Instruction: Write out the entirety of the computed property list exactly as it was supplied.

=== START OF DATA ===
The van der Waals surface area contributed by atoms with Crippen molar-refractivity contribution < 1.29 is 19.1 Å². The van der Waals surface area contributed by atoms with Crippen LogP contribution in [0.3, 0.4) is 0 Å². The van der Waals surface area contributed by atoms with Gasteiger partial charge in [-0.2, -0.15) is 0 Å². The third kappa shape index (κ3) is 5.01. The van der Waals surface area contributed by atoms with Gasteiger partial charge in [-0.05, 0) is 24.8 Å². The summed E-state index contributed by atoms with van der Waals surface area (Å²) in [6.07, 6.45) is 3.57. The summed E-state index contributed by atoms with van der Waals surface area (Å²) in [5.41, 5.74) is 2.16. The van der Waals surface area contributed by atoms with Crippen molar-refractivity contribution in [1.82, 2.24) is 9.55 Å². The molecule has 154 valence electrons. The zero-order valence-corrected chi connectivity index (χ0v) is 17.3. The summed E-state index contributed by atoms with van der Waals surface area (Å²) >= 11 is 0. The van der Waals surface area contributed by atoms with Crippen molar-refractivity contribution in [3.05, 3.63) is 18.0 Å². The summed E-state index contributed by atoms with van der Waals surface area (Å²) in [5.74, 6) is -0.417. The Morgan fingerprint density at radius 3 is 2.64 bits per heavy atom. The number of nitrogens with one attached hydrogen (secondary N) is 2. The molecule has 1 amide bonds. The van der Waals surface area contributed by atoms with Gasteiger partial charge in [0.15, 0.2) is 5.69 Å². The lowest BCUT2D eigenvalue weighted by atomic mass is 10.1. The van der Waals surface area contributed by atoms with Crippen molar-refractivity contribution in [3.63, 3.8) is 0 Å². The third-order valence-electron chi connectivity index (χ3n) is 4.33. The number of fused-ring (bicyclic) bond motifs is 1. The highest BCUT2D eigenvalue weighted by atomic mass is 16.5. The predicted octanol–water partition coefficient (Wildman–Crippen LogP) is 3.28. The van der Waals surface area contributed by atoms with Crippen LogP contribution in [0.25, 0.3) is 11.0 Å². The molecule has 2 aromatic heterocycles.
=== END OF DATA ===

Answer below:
The van der Waals surface area contributed by atoms with Crippen molar-refractivity contribution < 1.29 is 19.1 Å². The van der Waals surface area contributed by atoms with Crippen LogP contribution in [0.3, 0.4) is 0 Å². The van der Waals surface area contributed by atoms with Gasteiger partial charge in [-0.2, -0.15) is 0 Å². The third kappa shape index (κ3) is 5.01. The van der Waals surface area contributed by atoms with Gasteiger partial charge in [-0.05, 0) is 24.8 Å². The summed E-state index contributed by atoms with van der Waals surface area (Å²) in [6.07, 6.45) is 3.57. The summed E-state index contributed by atoms with van der Waals surface area (Å²) in [5.41, 5.74) is 2.16. The van der Waals surface area contributed by atoms with Crippen molar-refractivity contribution in [1.82, 2.24) is 9.55 Å². The molecule has 154 valence electrons. The zero-order valence-corrected chi connectivity index (χ0v) is 17.3. The summed E-state index contributed by atoms with van der Waals surface area (Å²) >= 11 is 0. The van der Waals surface area contributed by atoms with Crippen molar-refractivity contribution in [3.05, 3.63) is 18.0 Å². The summed E-state index contributed by atoms with van der Waals surface area (Å²) in [5.74, 6) is -0.417. The Morgan fingerprint density at radius 3 is 2.64 bits per heavy atom. The number of nitrogens with one attached hydrogen (secondary N) is 2. The molecule has 1 amide bonds. The van der Waals surface area contributed by atoms with Gasteiger partial charge in [0.15, 0.2) is 5.69 Å². The lowest BCUT2D eigenvalue weighted by atomic mass is 10.1. The van der Waals surface area contributed by atoms with Crippen molar-refractivity contribution in [3.63, 3.8) is 0 Å². The third-order valence-electron chi connectivity index (χ3n) is 4.33. The number of fused-ring (bicyclic) bond motifs is 1. The highest BCUT2D eigenvalue weighted by atomic mass is 16.5. The predicted octanol–water partition coefficient (Wildman–Crippen LogP) is 3.28. The van der Waals surface area contributed by atoms with Crippen LogP contribution in [0.25, 0.3) is 11.0 Å². The molecule has 2 aromatic heterocycles.